Encyclopedia of Behavioral Medicine

2013 Edition
| Editors: Marc D. Gellman, J. Rick Turner

Postpartum Depression

Reference work entry
DOI: https://doi.org/10.1007/978-1-4419-1005-9_826

Synonyms

Definition

Postpartum depression is moderate to severe depression in a woman after she has given birth. It may occur soon after delivery or up to a year later. Most of the time, it occurs within the first 3 months after delivery.

Description

Major depressive disorder with a postpartum onset (PPD) is a prevalent and serious disorder. Postpartum major depression (PPMD) is moderate to severe depression in a woman after she has given birth, clinically resembling major depression as described in DSM-IV. Feelings of anxiety, irritation, tearfulness, and restlessness are common in the week or two after pregnancy. These feelings are often called the postpartum blues or “baby blues.” These symptoms almost remit without the need for treatment. Postpartum depression may occur when the baby blues do not fade away or when signs of depression start 1 or more months after childbirth. Up to 20% of women will have an initial major depressive...

This is a preview of subscription content, log in to check access

References and Readings

  1. Abou-Saleh, M. T., Ghubash, R., Karim, L., Krymski, M., & Bhai, I. (1998). Hormonal aspects of postpartum depression. Psychoneuroendocrinology, 23, 465–475.PubMedCrossRefGoogle Scholar
  2. Beck, C. T. (2001). Predictors of postpartum depression: An update. Nursing Research, 50, 275–285.PubMedCrossRefGoogle Scholar
  3. Bloch, M., Daly, R. C., & Rubinow, D. R. (2003). Endocrine factors in the etiology of postpartum depression. Comprehensive Psychiatry, 44, 234–246.PubMedCrossRefGoogle Scholar
  4. Burt, V. K., & Stein, K. (2002). Epidemiology of depression throughout the female life cycle. The Journal of Clinical Psychiatry, 63(Suppl 7), 9–15.PubMedGoogle Scholar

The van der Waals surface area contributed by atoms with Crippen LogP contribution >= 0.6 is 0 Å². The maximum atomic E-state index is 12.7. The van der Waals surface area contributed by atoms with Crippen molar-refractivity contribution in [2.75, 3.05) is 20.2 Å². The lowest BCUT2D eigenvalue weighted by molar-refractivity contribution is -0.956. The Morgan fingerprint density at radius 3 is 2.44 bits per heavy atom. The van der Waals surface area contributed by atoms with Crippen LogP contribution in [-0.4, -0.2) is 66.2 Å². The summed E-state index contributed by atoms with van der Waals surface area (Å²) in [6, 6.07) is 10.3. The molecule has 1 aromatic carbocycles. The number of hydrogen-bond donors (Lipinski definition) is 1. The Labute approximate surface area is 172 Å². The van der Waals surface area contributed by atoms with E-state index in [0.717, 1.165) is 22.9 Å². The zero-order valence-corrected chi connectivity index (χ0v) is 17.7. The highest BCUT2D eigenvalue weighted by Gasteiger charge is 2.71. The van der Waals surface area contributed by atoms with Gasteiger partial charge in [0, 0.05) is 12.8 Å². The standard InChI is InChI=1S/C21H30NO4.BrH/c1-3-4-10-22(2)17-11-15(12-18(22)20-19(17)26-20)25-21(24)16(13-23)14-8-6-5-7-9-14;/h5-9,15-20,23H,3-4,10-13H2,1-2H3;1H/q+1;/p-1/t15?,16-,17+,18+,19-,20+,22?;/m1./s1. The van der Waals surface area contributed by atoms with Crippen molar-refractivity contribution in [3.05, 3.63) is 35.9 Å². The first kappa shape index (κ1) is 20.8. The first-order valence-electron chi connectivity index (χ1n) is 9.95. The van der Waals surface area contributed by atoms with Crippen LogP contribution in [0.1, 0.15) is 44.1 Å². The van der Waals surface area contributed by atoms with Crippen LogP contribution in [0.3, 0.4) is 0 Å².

5. Coble, P. A., Reynolds, C. F., Kupfer, D. J., Houck, P. R., Day, N. L., & Giles, D. E. (1994). Childbearing in women with and without a history of affective disorder. II. Electroencephalographic sleep. Comprehensive Psychiatry, 35, 215–224.PubMedCrossRefGoogle Scholar
  6. Dennis, C. L. (2004). Preventing postpartum depression part I: a review of biological interventions. Canadian Journal of Psychiatry, 49(7), 467–475.Google Scholar
  7. Ford, D. E., & Kamerow, D. B. (1989). Epidemiologic study of sleep disturbances and psychiatric disorders. An opportunity for prevention? Journal of the American Medical Association, 262, 1479–1484.PubMedCrossRefGoogle Scholar
  8. Gavin, N. I., Gaynes, B. N., Lohr, K. N., Meltzer-Brody, S., Gartehner, G., & Swinson, T. (2005). Perinatal depression: a systematic review of prevalence and incidence. Obstetrics and Gynecology, 106(5 pt1), 1071–1083.Google Scholar
  9. Gaynes, B. N., Gavin, N., Meltzer-Brody, S., et al. (2005). Perinatal depression: Prevalence, screening accuracy, and screening outcomes. Evidence Report/Technology Assessment, Summ, 1–8.Google Scholar
  10. Logsdon, M. C., Wisner, K. L., & Pinto-Foltz, M. D. (2006). The impact of postpartum depression on mothering. Journal of Obstetric, Gynecologic, and Neonatal Nursing, 35, 652–658.PubMedCrossRefGoogle Scholar
  11. Maes, M. (1994). Cytokines in major depression. Biological Psychiatry, 36(7), 498–499.PubMedCrossRefGoogle Scholar
  12. Maes, M., Lin, A. H., Ombelet, W., et al. (2000). Immune activation in the early puerperium is related to postpartum anxiety and depressive symptoms. Psychoneuroendocrinology, 25, 121–137.PubMedCrossRefGoogle Scholar